"Gratitude — as conviction, practice, and discipline — is an essential nutrient, a kind of spiritual amino acid for human growth, joy, and creativity. Take away the daily experience and expression of gratitude, and life is quickly diminished. Like a weakened immune system, the spirit is left vulnerable to the diseases of cynicism, anger, low-grade depression, or at least an edgy sense of dissatisfaction. Gratitude-deprived, we suffer a relentless loss of vitality and delight."

So write Alan Jones, Dean of Grace Cathedral in San Francisco, and John O'Neil, President of the Center for Leadership Renewal. They are convinced that this spiritual practice must not be viewed as an exercise in etiquette or as one more virtue to cultivate but rather as a wholehearted response to the bounties of life. They set out to show how gratitude can abound in the happenings and healings of the four seasons: spring (Opening to Wonder), summer (The Flowering of Thanks), autumn (The Grateful Self), and winter (Living into Gratitude).

Whether writing about living in the realm of the senses, play, going for authentic life, feeding your mind, the host and the guest, or repairing the world; Jones and O'Neil offer a panoply of personal anecdotes and illustrative material from literature and popular culture. They add in plenty of thought-provoking quotations on gratitude from Thomas Merton, Lewis Smedes, Mark Nepo, Brother David Steindl-Rast, and others.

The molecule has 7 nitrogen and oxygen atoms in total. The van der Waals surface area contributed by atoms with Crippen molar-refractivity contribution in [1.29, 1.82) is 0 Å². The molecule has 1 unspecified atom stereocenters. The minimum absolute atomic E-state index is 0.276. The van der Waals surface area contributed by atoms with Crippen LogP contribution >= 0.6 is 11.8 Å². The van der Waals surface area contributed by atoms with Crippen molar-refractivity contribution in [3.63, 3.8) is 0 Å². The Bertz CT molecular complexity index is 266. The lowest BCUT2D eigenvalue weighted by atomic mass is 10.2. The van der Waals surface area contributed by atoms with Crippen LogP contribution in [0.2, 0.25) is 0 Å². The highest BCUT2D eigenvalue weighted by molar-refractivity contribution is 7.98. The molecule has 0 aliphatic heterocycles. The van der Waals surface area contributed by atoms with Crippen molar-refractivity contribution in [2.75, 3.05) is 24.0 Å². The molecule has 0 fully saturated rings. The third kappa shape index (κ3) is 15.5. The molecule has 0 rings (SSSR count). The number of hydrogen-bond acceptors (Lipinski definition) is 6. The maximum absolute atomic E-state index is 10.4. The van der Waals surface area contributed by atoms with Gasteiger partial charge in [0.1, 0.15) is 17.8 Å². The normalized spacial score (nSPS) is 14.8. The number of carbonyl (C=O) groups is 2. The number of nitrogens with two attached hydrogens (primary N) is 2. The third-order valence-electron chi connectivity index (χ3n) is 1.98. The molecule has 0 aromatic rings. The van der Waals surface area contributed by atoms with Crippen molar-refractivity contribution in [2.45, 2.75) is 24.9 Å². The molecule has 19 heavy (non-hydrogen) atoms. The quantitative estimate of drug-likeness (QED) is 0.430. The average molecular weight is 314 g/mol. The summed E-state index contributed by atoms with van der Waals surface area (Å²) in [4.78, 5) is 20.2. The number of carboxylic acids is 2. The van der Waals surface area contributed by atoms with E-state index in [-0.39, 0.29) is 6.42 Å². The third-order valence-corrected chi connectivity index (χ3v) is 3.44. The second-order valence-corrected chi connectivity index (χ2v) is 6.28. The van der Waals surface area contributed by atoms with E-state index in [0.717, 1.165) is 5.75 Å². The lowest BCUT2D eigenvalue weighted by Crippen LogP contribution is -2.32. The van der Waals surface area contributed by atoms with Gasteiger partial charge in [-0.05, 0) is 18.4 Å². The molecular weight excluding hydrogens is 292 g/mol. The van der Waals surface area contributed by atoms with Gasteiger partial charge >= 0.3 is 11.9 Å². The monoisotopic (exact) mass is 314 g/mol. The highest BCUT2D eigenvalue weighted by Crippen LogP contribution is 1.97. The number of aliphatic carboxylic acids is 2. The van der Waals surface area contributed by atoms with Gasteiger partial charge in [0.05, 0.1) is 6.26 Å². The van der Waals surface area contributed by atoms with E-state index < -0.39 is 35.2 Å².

Very helpful are the authors' suggested gratitude practices, such as finding lost treasures, creating new alignments, expanding your capacity for spontaneous play, and turning an unpleasant obligation into something creative. Gratitude is a vital dimension of mature spirituality that celebrates the ties that bind us to others. As Jones and O'Neil put it: "Every occasion for gratefulness is in some way a recognition that we belong to the world and to our fellow beings, that we exist in the community. Practicing gratitude can restore us to our rightful place in the world."